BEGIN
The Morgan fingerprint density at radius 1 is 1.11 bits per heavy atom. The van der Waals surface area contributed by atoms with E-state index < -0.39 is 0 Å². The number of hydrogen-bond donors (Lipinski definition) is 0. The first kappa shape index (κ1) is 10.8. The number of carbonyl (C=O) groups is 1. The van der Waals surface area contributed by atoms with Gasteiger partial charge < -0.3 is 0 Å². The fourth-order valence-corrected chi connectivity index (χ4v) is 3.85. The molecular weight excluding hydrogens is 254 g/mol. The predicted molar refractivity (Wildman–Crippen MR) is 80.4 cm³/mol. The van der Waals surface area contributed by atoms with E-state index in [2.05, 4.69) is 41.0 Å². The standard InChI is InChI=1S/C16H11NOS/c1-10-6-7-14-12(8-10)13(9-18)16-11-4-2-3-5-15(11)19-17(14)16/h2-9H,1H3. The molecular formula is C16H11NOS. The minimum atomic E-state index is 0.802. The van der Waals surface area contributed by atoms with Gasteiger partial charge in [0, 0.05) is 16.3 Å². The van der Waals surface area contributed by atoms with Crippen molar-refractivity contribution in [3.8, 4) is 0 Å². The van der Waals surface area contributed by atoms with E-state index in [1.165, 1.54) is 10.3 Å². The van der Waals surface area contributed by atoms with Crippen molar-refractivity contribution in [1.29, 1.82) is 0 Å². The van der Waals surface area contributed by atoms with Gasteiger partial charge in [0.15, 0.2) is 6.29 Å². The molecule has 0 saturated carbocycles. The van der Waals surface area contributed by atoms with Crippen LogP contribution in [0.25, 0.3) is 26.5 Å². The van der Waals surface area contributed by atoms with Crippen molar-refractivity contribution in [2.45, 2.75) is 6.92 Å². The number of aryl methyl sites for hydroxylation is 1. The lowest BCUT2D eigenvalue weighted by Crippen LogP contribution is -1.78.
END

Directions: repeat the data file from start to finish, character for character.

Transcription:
The Morgan fingerprint density at radius 1 is 1.11 bits per heavy atom. The van der Waals surface area contributed by atoms with E-state index < -0.39 is 0 Å². The number of hydrogen-bond donors (Lipinski definition) is 0. The first kappa shape index (κ1) is 10.8. The number of carbonyl (C=O) groups is 1. The van der Waals surface area contributed by atoms with Gasteiger partial charge < -0.3 is 0 Å². The fourth-order valence-corrected chi connectivity index (χ4v) is 3.85. The molecular weight excluding hydrogens is 254 g/mol. The predicted molar refractivity (Wildman–Crippen MR) is 80.4 cm³/mol. The van der Waals surface area contributed by atoms with E-state index in [2.05, 4.69) is 41.0 Å². The standard InChI is InChI=1S/C16H11NOS/c1-10-6-7-14-12(8-10)13(9-18)16-11-4-2-3-5-15(11)19-17(14)16/h2-9H,1H3. The molecular formula is C16H11NOS. The minimum atomic E-state index is 0.802. The van der Waals surface area contributed by atoms with Gasteiger partial charge in [0, 0.05) is 16.3 Å². The van der Waals surface area contributed by atoms with Crippen molar-refractivity contribution in [3.8, 4) is 0 Å². The van der Waals surface area contributed by atoms with E-state index in [1.165, 1.54) is 10.3 Å². The van der Waals surface area contributed by atoms with Crippen molar-refractivity contribution in [1.29, 1.82) is 0 Å². The van der Waals surface area contributed by atoms with Gasteiger partial charge in [0.15, 0.2) is 6.29 Å². The molecule has 0 saturated carbocycles. The van der Waals surface area contributed by atoms with Crippen LogP contribution in [0.25, 0.3) is 26.5 Å². The van der Waals surface area contributed by atoms with Crippen molar-refractivity contribution in [2.45, 2.75) is 6.92 Å². The number of aryl methyl sites for hydroxylation is 1. The lowest BCUT2D eigenvalue weighted by Crippen LogP contribution is -1.78.